Lawmakers hit for rushing talks on death penalty | Inquirer News

Lawmakers hit for rushing talks on death penalty

By: - Reporter / @santostinaINQ
/ 05:38 AM August 07, 2020

The ease with which lawmakers responded to President Rodrigo Duterte’s call for the reimposition of the death penalty is alarming and disturbing, according to the Archdiocese of Manila.

In a statement dated Aug. 4, the Manila clergy said that while they agreed that it was the duty of legislators to enact laws and state policies, “we condemn the lack of independence and imprudence of some of them who decided to immediately bow to the wishes of President Rodrigo Duterte.”


“We see such acts as betrayal of the people’s interests and an implicit support to the creeping authoritarian tendencies exuded by this administration,” they said. The House committee on justice on Wednesday began tackling bills pushing for the revival of the death penalty for some heinous crimes even as the country struggles against the new coronavirus disease (COVID-19) pandemic.

The House panel started debates on 12 bills on the highly controversial measure less than two weeks after Duterte once again asked Congress to reimpose capital punishment through lethal injection for drug-related crimes in his fifth State of the Nation Address on July 27.


The Catholic Church is one of the strongest voices against the death penalty.

The archdiocese said that while it agreed that crime deserved punishment and that the State had authority to administer appropriate punishment to those judged guilty of crimes, there were many reasons why it objected to the reimposition of capital punishment.

UN protocol

It noted that international law prohibits the Philippines from withdrawing its 2007 ratification of the United Nations Second Optional Protocol to the International Covenant on Civil Political Rights (ICCPR), which aims to abolish the death penalty.

“Doing so will weaken our moral and legal standing in other international bodies or treatises. Our assertion of victory in the West Philippine Sea will be the height of hypocrisy if we cannot even honor this commitment with the UN ICCPR,” the Manila priests said.

They added that the death penalty does not effectively deter crime.

“What deters crime is the certainty of conviction and the imposition of punishment. What the country needs, therefore, is a reform of the criminal justice system with the eradication of crooked, corrupt and unprincipled practices in law enforcement agencies, judiciary, and penal systems,” the priests said.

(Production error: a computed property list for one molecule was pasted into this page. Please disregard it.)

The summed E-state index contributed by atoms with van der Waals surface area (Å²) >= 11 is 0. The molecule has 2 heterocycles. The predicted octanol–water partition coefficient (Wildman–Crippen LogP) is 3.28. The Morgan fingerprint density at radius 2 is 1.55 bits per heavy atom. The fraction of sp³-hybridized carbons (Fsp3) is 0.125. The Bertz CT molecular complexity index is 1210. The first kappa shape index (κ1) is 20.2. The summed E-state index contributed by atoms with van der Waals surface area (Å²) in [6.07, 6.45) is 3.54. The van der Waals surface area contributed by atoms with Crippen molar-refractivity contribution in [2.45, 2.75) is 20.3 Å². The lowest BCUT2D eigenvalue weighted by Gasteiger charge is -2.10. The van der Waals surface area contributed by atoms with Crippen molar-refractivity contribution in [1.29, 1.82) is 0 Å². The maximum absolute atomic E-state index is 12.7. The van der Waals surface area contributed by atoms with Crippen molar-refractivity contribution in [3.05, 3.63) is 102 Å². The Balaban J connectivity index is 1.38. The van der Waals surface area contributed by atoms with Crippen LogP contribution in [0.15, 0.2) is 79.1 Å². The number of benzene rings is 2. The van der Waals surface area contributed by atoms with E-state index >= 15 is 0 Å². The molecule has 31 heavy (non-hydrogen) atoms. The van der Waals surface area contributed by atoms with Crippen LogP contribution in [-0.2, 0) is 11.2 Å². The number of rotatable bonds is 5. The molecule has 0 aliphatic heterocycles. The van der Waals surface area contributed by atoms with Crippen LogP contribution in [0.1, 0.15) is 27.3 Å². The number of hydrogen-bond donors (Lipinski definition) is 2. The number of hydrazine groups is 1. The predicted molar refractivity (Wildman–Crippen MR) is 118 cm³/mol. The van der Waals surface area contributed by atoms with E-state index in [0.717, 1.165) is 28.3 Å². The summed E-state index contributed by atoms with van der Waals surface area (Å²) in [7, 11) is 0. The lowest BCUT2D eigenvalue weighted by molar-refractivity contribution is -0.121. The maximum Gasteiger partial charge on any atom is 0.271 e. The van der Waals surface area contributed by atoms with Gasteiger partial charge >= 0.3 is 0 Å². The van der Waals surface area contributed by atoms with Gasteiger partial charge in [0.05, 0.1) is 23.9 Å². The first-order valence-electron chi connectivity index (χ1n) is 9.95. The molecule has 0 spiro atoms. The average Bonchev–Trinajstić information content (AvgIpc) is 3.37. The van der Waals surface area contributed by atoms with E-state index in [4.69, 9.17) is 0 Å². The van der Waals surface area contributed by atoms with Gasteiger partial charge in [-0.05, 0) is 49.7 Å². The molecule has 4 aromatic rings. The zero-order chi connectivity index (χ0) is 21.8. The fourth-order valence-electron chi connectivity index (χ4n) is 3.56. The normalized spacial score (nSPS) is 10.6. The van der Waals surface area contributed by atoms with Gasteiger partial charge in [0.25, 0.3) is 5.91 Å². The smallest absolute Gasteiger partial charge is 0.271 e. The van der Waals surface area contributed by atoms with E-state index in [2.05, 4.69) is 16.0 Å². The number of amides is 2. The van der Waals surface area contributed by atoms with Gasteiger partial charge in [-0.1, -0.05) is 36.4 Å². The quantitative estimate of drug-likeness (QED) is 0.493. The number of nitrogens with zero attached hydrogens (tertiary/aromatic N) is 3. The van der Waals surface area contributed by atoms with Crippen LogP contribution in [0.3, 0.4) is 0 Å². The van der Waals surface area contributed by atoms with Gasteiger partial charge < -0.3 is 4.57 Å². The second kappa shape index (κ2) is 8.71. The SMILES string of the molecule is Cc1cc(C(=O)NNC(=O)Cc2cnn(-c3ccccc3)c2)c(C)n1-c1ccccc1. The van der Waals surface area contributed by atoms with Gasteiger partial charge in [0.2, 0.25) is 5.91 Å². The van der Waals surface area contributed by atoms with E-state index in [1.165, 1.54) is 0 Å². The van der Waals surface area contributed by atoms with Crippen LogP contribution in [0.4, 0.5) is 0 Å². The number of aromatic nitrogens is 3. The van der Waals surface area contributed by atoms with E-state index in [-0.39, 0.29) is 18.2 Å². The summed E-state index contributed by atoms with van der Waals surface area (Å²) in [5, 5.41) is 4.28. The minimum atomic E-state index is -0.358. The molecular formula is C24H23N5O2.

Likening it to the dreaded war on drugs, which victimizes mostly the poor, death penalty, they added, was “biased and unfair.”


Legalized extermination

“[It] simply legalizes the extermination of the marginalized in the society,” the priests said, adding that it was also an unjustified form of retribution.

“We believe that only God has the right to take life away from us. Hence, we condemn criminals who took the lives of their victims and they must be punished for it,” they said.

But punishment, they stressed, should not anymore include death saying there are other means already available to punish criminals and to protect society from them.

The Manila clergy also cited the fallibility and imperfection of the country’s justice system as another reason why they do not want to revive the death penalty.

“As pastors, we recognize the heartache, distress, and anguish experienced by victims of violent crimes, and we deeply empathize with them. We want to help them in their search for justice. However, our support for victims and their families does not oblige us to push for the reimposition of the penalty of death,” the clergy said.

“Instead, we call the attention of our leaders and lawmakers to make every effort to establish a system of justice that brings restoration and harmony and not death,” they added.

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TAGS: Archdiocese of Manila, Capital Punishment, Death penalty, ICCPR, Legislation, Rodrigo Duterte, UN
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